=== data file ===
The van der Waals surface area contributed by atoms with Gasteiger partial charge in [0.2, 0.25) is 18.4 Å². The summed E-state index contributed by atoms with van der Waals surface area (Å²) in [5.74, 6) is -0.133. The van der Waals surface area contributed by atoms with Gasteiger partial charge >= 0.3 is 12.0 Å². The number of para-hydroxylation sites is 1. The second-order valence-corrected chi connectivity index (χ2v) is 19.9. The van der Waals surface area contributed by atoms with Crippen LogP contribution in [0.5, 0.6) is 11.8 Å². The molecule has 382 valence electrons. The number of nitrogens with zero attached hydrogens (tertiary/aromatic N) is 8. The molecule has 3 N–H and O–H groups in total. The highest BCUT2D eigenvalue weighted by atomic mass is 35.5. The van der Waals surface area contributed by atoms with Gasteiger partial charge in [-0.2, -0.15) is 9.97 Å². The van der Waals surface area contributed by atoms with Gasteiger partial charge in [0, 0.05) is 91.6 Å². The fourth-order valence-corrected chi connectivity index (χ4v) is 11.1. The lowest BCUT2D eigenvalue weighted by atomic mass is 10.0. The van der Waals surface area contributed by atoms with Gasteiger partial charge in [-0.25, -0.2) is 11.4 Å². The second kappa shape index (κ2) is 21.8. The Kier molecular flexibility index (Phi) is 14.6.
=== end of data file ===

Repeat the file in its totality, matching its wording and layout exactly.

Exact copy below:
The van der Waals surface area contributed by atoms with Gasteiger partial charge in [0.2, 0.25) is 18.4 Å². The summed E-state index contributed by atoms with van der Waals surface area (Å²) in [5.74, 6) is -0.133. The van der Waals surface area contributed by atoms with Gasteiger partial charge >= 0.3 is 12.0 Å². The number of para-hydroxylation sites is 1. The second-order valence-corrected chi connectivity index (χ2v) is 19.9. The van der Waals surface area contributed by atoms with Crippen LogP contribution in [0.5, 0.6) is 11.8 Å². The molecule has 382 valence electrons. The number of nitrogens with zero attached hydrogens (tertiary/aromatic N) is 8. The molecule has 3 N–H and O–H groups in total. The highest BCUT2D eigenvalue weighted by atomic mass is 35.5. The van der Waals surface area contributed by atoms with Gasteiger partial charge in [-0.2, -0.15) is 9.97 Å². The van der Waals surface area contributed by atoms with Gasteiger partial charge in [0, 0.05) is 91.6 Å². The fourth-order valence-corrected chi connectivity index (χ4v) is 11.1. The lowest BCUT2D eigenvalue weighted by atomic mass is 10.0. The van der Waals surface area contributed by atoms with Gasteiger partial charge in [-0.25, -0.2) is 11.4 Å². The second kappa shape index (κ2) is 21.8. The Kier molecular flexibility index (Phi) is 14.6.